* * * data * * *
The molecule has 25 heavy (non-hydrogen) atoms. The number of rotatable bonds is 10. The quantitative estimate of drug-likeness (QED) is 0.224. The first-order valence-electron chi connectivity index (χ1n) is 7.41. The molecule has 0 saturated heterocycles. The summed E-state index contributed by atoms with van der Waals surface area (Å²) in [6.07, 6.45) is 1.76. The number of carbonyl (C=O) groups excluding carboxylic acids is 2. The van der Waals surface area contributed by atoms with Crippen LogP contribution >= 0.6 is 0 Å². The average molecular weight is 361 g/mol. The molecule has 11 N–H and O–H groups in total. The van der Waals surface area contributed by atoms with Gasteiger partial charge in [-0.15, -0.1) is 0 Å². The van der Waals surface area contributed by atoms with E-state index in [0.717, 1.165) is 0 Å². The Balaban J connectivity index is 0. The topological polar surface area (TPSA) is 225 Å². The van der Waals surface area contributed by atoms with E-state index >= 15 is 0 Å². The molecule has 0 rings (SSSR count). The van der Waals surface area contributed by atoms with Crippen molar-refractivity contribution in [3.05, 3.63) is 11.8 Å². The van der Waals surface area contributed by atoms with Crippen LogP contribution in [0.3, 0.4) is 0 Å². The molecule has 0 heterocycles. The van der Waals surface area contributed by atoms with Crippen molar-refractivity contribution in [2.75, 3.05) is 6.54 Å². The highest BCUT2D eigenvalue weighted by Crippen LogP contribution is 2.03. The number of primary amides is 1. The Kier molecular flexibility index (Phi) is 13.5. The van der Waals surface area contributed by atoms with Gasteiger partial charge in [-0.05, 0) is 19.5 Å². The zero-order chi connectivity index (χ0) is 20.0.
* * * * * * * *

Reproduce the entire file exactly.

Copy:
The molecule has 25 heavy (non-hydrogen) atoms. The number of rotatable bonds is 10. The quantitative estimate of drug-likeness (QED) is 0.224. The first-order valence-electron chi connectivity index (χ1n) is 7.41. The molecule has 0 saturated heterocycles. The summed E-state index contributed by atoms with van der Waals surface area (Å²) in [6.07, 6.45) is 1.76. The number of carbonyl (C=O) groups excluding carboxylic acids is 2. The van der Waals surface area contributed by atoms with Crippen LogP contribution >= 0.6 is 0 Å². The average molecular weight is 361 g/mol. The molecule has 11 N–H and O–H groups in total. The van der Waals surface area contributed by atoms with Gasteiger partial charge in [-0.15, -0.1) is 0 Å². The van der Waals surface area contributed by atoms with E-state index in [0.717, 1.165) is 0 Å². The Balaban J connectivity index is 0. The topological polar surface area (TPSA) is 225 Å². The van der Waals surface area contributed by atoms with E-state index >= 15 is 0 Å². The molecule has 0 rings (SSSR count). The van der Waals surface area contributed by atoms with Crippen molar-refractivity contribution in [3.05, 3.63) is 11.8 Å². The van der Waals surface area contributed by atoms with Crippen LogP contribution in [0.3, 0.4) is 0 Å². The molecule has 0 heterocycles. The van der Waals surface area contributed by atoms with Crippen molar-refractivity contribution in [2.75, 3.05) is 6.54 Å². The highest BCUT2D eigenvalue weighted by Crippen LogP contribution is 2.03. The number of primary amides is 1. The Kier molecular flexibility index (Phi) is 13.5. The van der Waals surface area contributed by atoms with Gasteiger partial charge in [-0.05, 0) is 19.5 Å². The zero-order chi connectivity index (χ0) is 20.0.